The first time his plane was hit was in January 1968, 423 Bridge Street, Watsonville, CA 95076
when a 35-millimeter shell tore through his left wing. He by Jackie Yamashita
was able to limp back to the carrier on that occasion. We will be selling fireworks from July 1st through July
"He told me about that one a while later. He didn't tell 3rd, 11 am to 9 pm, and on July 4th from 10 am until we sell
me much," says Jeanne, who then was living in Oak Harbor, out. Fireworks can legally be "set off" by adults anytime in
Wash., where his squadron was based. "But even when he the City of Watsonville (but not in the county) during the
was shot down, I never really worried very much. I figured selling period, so buy lots and set some off every night!
he had experience and would be OK." Please visit our booth which is located in our parking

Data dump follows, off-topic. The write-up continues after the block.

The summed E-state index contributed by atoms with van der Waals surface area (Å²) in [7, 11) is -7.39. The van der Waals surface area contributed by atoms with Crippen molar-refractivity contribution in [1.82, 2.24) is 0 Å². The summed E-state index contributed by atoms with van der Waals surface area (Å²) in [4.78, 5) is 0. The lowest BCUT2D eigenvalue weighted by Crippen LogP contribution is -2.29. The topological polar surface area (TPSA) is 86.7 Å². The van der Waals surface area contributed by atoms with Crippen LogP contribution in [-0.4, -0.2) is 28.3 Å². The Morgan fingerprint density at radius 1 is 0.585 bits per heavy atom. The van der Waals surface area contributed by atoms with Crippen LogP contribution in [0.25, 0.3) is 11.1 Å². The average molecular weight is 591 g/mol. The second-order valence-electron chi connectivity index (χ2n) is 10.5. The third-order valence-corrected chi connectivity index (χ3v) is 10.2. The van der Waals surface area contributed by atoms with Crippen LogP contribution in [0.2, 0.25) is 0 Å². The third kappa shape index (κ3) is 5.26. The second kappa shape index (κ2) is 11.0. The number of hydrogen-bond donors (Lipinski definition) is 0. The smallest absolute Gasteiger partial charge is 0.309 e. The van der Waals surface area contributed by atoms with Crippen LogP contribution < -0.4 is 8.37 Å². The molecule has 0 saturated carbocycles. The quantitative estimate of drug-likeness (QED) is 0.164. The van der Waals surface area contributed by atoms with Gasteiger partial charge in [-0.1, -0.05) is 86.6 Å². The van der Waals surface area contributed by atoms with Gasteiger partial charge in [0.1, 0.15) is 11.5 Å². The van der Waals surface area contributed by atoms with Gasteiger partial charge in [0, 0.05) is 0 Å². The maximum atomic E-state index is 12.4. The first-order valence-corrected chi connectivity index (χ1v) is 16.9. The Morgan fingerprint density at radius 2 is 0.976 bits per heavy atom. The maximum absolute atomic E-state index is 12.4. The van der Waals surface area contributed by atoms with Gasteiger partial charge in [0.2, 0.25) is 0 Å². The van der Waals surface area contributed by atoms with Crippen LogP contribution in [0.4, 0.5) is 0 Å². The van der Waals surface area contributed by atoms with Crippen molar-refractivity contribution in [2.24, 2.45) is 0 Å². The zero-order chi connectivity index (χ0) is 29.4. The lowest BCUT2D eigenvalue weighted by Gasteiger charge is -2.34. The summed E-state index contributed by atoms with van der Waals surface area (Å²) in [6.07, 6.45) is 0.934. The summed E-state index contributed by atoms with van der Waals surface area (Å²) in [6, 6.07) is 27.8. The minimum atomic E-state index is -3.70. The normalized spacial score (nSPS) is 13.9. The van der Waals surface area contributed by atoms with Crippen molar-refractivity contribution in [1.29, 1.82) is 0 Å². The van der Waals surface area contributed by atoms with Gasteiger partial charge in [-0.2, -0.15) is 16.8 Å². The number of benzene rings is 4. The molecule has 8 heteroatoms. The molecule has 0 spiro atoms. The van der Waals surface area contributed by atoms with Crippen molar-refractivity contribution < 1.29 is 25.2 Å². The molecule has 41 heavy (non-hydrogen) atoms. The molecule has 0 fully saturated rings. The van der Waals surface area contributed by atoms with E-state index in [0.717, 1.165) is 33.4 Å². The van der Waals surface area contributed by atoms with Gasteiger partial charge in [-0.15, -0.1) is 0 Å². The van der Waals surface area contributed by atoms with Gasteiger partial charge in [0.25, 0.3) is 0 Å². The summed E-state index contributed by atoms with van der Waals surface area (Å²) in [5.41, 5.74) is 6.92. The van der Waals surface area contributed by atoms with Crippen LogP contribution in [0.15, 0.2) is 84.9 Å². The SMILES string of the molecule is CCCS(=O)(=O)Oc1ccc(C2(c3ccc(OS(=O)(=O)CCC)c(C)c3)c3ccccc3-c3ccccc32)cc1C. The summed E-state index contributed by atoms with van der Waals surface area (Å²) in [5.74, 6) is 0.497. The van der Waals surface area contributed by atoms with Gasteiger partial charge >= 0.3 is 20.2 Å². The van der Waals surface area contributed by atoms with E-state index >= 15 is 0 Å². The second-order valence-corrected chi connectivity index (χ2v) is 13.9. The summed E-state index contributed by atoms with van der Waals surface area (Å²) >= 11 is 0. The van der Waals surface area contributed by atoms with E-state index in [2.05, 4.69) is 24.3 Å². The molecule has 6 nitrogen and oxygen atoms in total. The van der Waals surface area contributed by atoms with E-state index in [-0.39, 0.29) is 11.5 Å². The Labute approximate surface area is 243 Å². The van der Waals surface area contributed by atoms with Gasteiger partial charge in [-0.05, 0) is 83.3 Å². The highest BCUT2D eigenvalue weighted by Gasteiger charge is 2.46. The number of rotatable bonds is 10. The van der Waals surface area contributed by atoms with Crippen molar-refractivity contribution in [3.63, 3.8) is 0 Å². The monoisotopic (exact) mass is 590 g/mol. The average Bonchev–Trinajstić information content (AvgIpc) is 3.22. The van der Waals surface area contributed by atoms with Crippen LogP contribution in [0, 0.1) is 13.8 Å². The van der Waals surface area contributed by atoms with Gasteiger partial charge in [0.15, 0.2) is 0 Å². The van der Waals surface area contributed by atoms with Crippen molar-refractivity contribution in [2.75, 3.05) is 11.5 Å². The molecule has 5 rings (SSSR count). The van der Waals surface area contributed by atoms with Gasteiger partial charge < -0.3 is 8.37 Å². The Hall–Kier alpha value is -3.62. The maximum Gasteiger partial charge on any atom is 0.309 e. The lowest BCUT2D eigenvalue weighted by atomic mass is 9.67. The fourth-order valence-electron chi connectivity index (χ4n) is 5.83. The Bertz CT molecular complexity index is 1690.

Positive attitude lot (Bridge & Blackburn Streets, off Riverside Drive).
Thanks to experience, luck and their positive attitude,
the Nakagawas are more than OK. Jeanne begins each day
at 6:30 a.m. as a child-care volunteer at the Marina Teen
Center. She serves on the boards of the Learning For Life
Charter School in Marina, the Marina Foundation, and the
Monterey Peninsula Chapter of the Japanese American
Gordon's community service has included serving on
the school board for the Monterey Peninsula Unified
School District. He is a board member for the local
chapter of the Military Officers of America and the
Marina Foundation. He holds board emeritus status with
Leadership Monterey Peninsula.
His military decorations include two Legions of Merit, Sarah Nagamine, Melissa Tao, Kelsey Kusaba-Kusumoto,
two Bronze Stars, two Purple Hearts, a POW medal, and Kevin Yamaoka helped to advertise our booth in 2009.
and other awards. He is a CSU Monterey Bay
The calendar for July is as follows:
Distinguished Fellow, and 2004 Monterey County Veteran
Obon odori practices are held on Mondays and
of the Year, and a Marina Chamber of Commerce Man
Wednesdays from 7 pm, Temple hall. Everyone is welcome
of the Year.
to participate. Obon dancing is fun.
“Life is good,” he says with a smile.
2-4 Fireworks Booth, Temple parking lot
FFNV UPCOMING MEETINGS 6 7:30 pm Temple Board Meeting
The deadline for the Annual Nisei Veterans’ Reunion 7 1 pm BWA Meeting
in Las Vegas is Sunday, August 1, 2010. The reunion will be 8 6 pm ABA Meeting